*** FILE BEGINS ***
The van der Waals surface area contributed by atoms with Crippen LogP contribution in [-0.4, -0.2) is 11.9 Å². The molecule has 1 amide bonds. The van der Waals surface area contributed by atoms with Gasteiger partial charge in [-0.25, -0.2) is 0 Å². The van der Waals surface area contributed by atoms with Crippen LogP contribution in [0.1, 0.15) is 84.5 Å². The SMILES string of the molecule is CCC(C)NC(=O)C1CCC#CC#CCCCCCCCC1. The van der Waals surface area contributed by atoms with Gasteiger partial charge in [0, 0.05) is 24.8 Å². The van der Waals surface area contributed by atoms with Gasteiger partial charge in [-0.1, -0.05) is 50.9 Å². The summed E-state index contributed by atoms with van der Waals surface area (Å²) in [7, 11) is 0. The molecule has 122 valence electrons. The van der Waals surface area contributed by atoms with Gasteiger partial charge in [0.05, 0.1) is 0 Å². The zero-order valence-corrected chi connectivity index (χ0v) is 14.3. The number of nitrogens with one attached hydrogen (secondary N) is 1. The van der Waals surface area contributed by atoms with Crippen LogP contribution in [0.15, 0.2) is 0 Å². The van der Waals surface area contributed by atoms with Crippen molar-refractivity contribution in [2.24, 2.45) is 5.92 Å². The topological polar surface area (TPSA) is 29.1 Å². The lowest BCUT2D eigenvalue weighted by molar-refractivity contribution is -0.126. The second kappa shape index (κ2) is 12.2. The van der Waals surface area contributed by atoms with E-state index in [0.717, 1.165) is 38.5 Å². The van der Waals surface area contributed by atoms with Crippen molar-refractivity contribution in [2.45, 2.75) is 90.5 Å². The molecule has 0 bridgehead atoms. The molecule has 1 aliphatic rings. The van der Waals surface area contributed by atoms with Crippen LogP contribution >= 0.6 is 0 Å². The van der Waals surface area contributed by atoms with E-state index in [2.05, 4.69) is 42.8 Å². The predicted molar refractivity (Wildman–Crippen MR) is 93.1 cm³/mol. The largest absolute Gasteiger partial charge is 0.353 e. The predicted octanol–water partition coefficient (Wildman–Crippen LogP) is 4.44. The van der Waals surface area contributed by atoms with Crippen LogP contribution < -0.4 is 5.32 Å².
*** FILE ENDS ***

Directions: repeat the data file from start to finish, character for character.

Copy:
The van der Waals surface area contributed by atoms with Crippen LogP contribution in [-0.4, -0.2) is 11.9 Å². The molecule has 1 amide bonds. The van der Waals surface area contributed by atoms with Gasteiger partial charge in [-0.25, -0.2) is 0 Å². The van der Waals surface area contributed by atoms with Crippen LogP contribution in [0.1, 0.15) is 84.5 Å². The SMILES string of the molecule is CCC(C)NC(=O)C1CCC#CC#CCCCCCCCC1. The van der Waals surface area contributed by atoms with Gasteiger partial charge in [0, 0.05) is 24.8 Å². The van der Waals surface area contributed by atoms with Gasteiger partial charge in [-0.1, -0.05) is 50.9 Å². The summed E-state index contributed by atoms with van der Waals surface area (Å²) in [7, 11) is 0. The molecule has 122 valence electrons. The van der Waals surface area contributed by atoms with Gasteiger partial charge in [0.05, 0.1) is 0 Å². The zero-order valence-corrected chi connectivity index (χ0v) is 14.3. The number of nitrogens with one attached hydrogen (secondary N) is 1. The van der Waals surface area contributed by atoms with Crippen LogP contribution in [0.15, 0.2) is 0 Å². The van der Waals surface area contributed by atoms with Crippen molar-refractivity contribution in [2.24, 2.45) is 5.92 Å². The topological polar surface area (TPSA) is 29.1 Å². The lowest BCUT2D eigenvalue weighted by molar-refractivity contribution is -0.126. The second kappa shape index (κ2) is 12.2. The van der Waals surface area contributed by atoms with E-state index in [0.717, 1.165) is 38.5 Å². The van der Waals surface area contributed by atoms with Crippen molar-refractivity contribution in [2.45, 2.75) is 90.5 Å². The molecule has 0 bridgehead atoms. The molecule has 1 aliphatic rings. The van der Waals surface area contributed by atoms with Crippen LogP contribution >= 0.6 is 0 Å². The van der Waals surface area contributed by atoms with E-state index in [2.05, 4.69) is 42.8 Å². The predicted molar refractivity (Wildman–Crippen MR) is 93.1 cm³/mol. The largest absolute Gasteiger partial charge is 0.353 e. The predicted octanol–water partition coefficient (Wildman–Crippen LogP) is 4.44. The van der Waals surface area contributed by atoms with Crippen LogP contribution < -0.4 is 5.32 Å².